Over the November 13th weekend, over 70 million people took to social media to #Pray for Paris and other countries, such as Beirut, Japan, Mexico, and Iraq, who experienced terrorism and other horrible homeland experiences. On a very current and almost daily basis right now, we have been dealing with constant terrorism and the threat of terrorism around the world, in our very own backyard. Whether we call America or somewhere else our home country, there are places in this world that are suffering and hold loved ones of ours that we might never get to see again. Due to this mess, this awful and hurtful and horrible mess, we must take time out of our lives to pray for the persecution of the innocent, the hope for hurting hearts, the healing in those committing these hate crimes, and for peace in suffering nations.
How exactly can we as Christians pray for peace against terrorism? There are a few ways…
First, we can start with understanding those like us and not like us.
In the recent attack on Paris, many ISIS fighters claimed to be acting in the name of Allah, shouting the phrase “Allahu Akbar” when charging into town centers, concert theaters, and restaurants in Paris on Nov. 13 to murder the innocent lives of so many. Five times a day, Muslims bow down to Allah in prayer, an Islam tradition. They begin each prayer by entering into a divine peaceful place of worship, and by reciting the worlds “Allahu Akbar” out loud, translated into English as “God is the greatest.” When doing so, they leave this world and enter into another world between themselves and Allah, and are able to pray to the Divine Spirit in peace and solitude. Unfortunately, the ISIS fighters used this phrase as their Muslim battle cry, shouting it from the rooftops as they took the lives of innocent victims and slaughtered those who did nothing wrong, claiming to do so in the name of Allah. The Muslims are not for this, and find this as a disgrace to their religion and their divine practices. It is very important to understand that Islam is a peaceful religion, and the misrepresentation of a small group of radical believers does not mean each Muslim is a terrorist and ready to kill innocent people in the name of their religion. Terrorism has no religion, no race, no ethnicity, and no means of discrimination. Terrorism is an act of violence, and it is important to remember that it is the act, not the people of kind.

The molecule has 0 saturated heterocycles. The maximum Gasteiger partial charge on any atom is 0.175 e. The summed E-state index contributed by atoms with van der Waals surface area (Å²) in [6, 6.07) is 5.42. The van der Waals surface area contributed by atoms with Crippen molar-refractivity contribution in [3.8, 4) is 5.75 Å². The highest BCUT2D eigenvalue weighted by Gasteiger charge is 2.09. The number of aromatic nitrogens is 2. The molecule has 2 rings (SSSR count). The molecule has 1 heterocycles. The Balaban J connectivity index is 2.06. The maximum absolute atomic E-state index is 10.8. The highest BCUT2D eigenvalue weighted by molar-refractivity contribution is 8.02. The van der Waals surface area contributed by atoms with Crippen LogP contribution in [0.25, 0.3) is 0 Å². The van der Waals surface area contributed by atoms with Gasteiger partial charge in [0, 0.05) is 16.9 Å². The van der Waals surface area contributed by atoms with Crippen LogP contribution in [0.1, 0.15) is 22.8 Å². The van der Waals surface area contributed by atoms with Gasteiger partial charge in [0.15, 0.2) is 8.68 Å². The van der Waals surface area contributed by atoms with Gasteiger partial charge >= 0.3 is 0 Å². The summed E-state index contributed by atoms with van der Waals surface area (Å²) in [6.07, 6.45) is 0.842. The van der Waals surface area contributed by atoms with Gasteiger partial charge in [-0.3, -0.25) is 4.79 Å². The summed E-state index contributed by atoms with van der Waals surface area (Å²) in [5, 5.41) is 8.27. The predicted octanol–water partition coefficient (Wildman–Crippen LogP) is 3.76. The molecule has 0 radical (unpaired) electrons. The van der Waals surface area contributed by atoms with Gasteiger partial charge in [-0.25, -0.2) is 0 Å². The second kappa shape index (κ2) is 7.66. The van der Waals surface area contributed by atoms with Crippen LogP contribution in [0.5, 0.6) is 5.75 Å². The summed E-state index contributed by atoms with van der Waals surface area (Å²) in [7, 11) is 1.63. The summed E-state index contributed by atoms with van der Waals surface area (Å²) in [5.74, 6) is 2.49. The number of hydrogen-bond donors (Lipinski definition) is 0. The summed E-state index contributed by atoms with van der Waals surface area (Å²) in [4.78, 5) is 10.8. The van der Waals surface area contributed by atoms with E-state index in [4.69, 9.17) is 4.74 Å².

Second, we need to remember that God calls us to be uncomfortable.
I’ll admit, the idea of praying for ISIS and for terrorism in general is a really scary idea to me. It still scares me sometimes, and catches me off guard as I go through my daily prayers and give my praises and worries to God. It is very important for us to know that as followers of Christ, God calls on us to be uncomfortable. He calls on us to trust Him so completely that we are unafraid to put ourselves in situations where we will be in trouble if He doesn’t come through. In any case, standing up and praying for terrorists could get us into some real harm as Christians without the eternal promise of love and protection from Christ.
While He calls us to love our enemies in the Gospel of Matthew, we must take His word as it is and put it to action even when it seems very uncomfortable, and put our trust in Him to carry us through these times, because He has never failed and will not start now.
Third, because the Bible and Jesus tells us so!
“But I tell you, love your enemies and pray for those who persecute you.” The context around this verse (Matthew 5:44) is that Christ commands and advises to love those who do not love us and continue to love those even when they hurt us, for the sole reason that He himself did this for us when He died on the cross. As Jesus was persecuted, he prayed for His crucifiers by “Father, forgive them, for they know not what they do,” as they killed Him in the most cruel and unusual way. Jesus has left us an example of this exact prayerful response to persecution on earth, and now we as His hands and feet are committed to be that same spirit and grace to those persecuting us.
And lastly, we can actually PRAY.
Something that I have done recently is I have adopted a terrorist to pray for each day.This website gives you all of the information to join me in praying for a terrorist, including biographies of each person, their information, and guidance in how to pray for these people. This site and cause vows to help you to overcome fear, be like Jesus, and defeat the spiritual enemy who uses religion to inspire acts of terror. Through this website and this mission, I have been able to pray privately, in accordance with Matthew 6:5-6, pray corporally, in accordance with Matthew 18:19, pray specifically, in accordance with John 14:13, and pray persistently, in accordance with Luke 18:1. Until that day of Jesus’ return, we are called to love and pray for enemies while simultaneously bringing them to justice, and this challenge has been one that I have benefited from as a Christian and a believer in Christ’s justice over all.
In memory of those lives lost in Paris and around the world this past weekend, please join me in thoughtful and intentional prayer for all citizens of the world.